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Ex-StarCraft 2 & WarCraft 3 Devs Form Frost Giant Studios to Create “Next Great RTS”

Alexios

Cores, shaders and BIOS oh my!
Don't think ex-company games work out so well unless it's a substantial part of the former team rather than just some former key figures which often go on to flop (Warren Spector, Yu Suzuki, Yuji Naka) and even then it takes a while for them to get it right, if they get enough chances (Arkane).
 
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BabyYoda

Member
high quality GIF
Yup, maybe give the demo a go! A big step up from their first game imho.
 

ZywyPL

Gold Member
Great article and the point is right there. These games made money to Blizzard, just not enough money.

SC2 was my second biggest disappointing sequel ever (only Fallout 3 being even worse) - the game was made for esports players with added campaign to it, the initial reveal was so amazing in comparison, especially the Protoss' Mothership, but they cut out many of the stuff shown there since it was all hard/impossible to balance in MP. And to make things worse, especially for themselves, they divided that garbade SP campaign into 3 parts, meaning not many people even bothered with 2nd and 3rd part after experiencing Wings of Liberty. So it was all of them, they made a game to serve the esports crowd, they achieved it, but at a great cost, the game could've been huge, really huge, one of the biggest RTS ever made, but they screw it up big times. So that brings the question if the newly created studio made from the very same people is actually able to deliver something good...
 
Stop moving the goalposts. This is specifically about real time strategy. And while RTS games don't have to look like Starcraft or Warcraft, they do have to let the player control units in real time. As long as that is true, the player who can do it faster and more efficiently will have a significant advantage. There's no way around it.

The way you make it sound getting around these constraints should be trivial. Let's hear some of your suggestions then.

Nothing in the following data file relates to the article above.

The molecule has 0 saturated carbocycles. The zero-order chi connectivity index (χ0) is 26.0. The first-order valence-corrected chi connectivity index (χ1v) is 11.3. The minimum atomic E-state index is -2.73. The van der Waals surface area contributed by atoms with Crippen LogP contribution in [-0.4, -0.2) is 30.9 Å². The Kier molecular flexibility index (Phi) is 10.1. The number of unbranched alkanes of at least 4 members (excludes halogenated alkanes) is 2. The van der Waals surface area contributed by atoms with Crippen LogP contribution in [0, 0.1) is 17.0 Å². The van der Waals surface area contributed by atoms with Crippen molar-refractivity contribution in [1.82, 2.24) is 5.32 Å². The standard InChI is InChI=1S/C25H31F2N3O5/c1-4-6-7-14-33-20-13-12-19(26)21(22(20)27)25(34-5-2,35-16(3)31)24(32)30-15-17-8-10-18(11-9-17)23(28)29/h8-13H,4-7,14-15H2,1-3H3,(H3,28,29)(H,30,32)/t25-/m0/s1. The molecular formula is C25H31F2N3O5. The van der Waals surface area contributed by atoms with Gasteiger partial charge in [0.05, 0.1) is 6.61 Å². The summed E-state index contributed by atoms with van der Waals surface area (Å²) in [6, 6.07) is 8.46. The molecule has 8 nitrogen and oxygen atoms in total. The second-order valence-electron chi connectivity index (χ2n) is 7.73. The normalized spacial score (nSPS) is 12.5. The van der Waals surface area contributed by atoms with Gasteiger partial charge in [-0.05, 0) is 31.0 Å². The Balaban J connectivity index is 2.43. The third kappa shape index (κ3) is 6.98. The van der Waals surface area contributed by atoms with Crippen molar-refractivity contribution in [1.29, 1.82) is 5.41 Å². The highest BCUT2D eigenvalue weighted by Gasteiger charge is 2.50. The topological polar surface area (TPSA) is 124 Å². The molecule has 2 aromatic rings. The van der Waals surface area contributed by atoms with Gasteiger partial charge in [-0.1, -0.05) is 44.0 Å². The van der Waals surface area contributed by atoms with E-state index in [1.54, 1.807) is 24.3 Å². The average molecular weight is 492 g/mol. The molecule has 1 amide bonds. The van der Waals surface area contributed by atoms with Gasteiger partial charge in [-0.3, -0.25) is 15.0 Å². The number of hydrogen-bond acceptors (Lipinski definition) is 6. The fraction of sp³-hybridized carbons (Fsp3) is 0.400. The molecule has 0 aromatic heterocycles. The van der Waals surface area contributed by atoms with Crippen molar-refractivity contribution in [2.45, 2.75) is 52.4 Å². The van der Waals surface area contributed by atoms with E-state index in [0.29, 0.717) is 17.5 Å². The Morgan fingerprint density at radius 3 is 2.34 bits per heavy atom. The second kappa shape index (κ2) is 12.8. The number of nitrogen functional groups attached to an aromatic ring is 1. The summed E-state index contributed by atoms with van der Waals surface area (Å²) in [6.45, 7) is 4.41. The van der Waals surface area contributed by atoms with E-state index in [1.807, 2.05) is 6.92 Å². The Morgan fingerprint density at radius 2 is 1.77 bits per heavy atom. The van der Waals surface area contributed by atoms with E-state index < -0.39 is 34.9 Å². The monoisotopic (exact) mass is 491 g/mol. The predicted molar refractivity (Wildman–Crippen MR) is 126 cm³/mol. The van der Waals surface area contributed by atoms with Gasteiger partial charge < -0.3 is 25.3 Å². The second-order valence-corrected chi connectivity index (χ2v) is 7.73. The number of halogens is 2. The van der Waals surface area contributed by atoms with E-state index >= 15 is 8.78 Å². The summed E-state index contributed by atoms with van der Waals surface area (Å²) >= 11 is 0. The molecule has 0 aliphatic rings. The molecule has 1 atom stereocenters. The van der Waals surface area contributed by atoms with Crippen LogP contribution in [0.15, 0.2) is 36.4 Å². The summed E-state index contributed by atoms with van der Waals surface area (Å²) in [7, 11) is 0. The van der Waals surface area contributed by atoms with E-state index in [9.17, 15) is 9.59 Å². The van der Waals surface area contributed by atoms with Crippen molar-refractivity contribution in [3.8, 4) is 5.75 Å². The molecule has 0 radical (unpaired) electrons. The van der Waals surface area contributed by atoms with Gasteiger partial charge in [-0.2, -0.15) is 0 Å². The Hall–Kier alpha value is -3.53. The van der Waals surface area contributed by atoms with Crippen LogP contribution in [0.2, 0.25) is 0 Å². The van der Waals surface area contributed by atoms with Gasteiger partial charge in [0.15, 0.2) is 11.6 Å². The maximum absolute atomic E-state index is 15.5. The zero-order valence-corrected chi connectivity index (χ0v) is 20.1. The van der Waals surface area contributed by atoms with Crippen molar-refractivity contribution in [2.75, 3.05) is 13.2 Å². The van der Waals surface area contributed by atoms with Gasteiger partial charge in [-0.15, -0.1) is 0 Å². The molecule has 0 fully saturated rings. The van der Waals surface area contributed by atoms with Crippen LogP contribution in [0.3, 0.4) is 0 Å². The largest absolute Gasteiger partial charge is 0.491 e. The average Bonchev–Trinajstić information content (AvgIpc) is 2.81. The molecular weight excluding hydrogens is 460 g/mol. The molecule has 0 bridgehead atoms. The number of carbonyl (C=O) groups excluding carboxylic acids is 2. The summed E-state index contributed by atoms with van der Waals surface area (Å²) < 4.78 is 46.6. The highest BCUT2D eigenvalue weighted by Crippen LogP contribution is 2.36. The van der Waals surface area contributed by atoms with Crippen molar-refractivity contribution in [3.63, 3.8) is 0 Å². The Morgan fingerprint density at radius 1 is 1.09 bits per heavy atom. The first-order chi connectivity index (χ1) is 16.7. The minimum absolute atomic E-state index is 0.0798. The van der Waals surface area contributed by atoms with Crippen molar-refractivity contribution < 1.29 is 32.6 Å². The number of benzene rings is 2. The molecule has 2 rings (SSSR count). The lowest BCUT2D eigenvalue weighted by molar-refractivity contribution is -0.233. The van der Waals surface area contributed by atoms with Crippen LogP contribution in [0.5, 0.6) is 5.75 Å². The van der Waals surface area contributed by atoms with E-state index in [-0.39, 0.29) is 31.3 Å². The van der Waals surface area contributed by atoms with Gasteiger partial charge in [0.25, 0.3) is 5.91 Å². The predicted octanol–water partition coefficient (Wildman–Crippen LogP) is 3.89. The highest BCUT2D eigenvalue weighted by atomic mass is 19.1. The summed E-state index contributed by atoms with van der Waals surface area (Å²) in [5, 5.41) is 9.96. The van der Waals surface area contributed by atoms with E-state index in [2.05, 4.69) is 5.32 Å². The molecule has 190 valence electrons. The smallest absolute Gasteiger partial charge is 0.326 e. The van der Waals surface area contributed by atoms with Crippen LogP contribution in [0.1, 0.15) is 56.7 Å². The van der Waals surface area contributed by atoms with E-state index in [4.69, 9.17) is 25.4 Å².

The goalposts have remained consistent the entire time.

Me: Real Time Strategy is any game that emphasizes strategy (choices made before conflict) in a real time environment.

You: Real Time Strategy is StarCraft + WarCraft style games.

Strategy shouldn't depend on how fast you can make choices. Correct choice should beat fast choice.
 
The goalposts have remained consistent the entire time.

Me: Real Time Strategy is any game that emphasizes strategy (choices made before conflict) in a real time environment.

You: Real Time Strategy is StarCraft + WarCraft style games.

Strategy shouldn't depend on how fast you can make choices. Correct choice should beat fast choice.
So essentially you want a game where the choices determining the result of a battle are made long before you actually engage the enemy, and where players have little to no further control over the outcome of a particular encounter once fighting has started. But in real time.

Do you not realize how incredibly unappealing this would sound to most people? I don't know what kind of game could restore the RTS genre to its former glory, but I'm pretty sure one where you capacity for real time intervention is crippled to the point where it might as well be turn or round-based isn't gonna be it.

I'm gonna ask again, though. Do you have any concrete ideas how such a game would work in terms of structure and mechanics?
 
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So essentially you want a game where the choices determining the result of a battle are made long before you actually engage the enemy, and where players have little to no further control over the outcome of a particular encounter once fighting has started. But in real time.

No.

Warfare is Strategy + Tactics. I simply want the strategy portion in REAL TIME STRATEGY games to be valued more.

APM gave players such an insane advantage in those old games that it actively diminished the strategic nature of the game.
 
No.

Warfare is Strategy + Tactics. I simply want the strategy portion in REAL TIME STRATEGY games to be valued more.

APM gave players such an insane advantage in those old games that it actively diminished the strategic nature of the game.
What do you mean "No"? That's literally what you wrote:

Real Time Strategy is any game that emphasizes strategy (choices made before conflict) in a real time environment.
Strategy shouldn't depend on how fast you can make choices. Correct choice should beat fast choice.
And could you please stop ignoring my questions?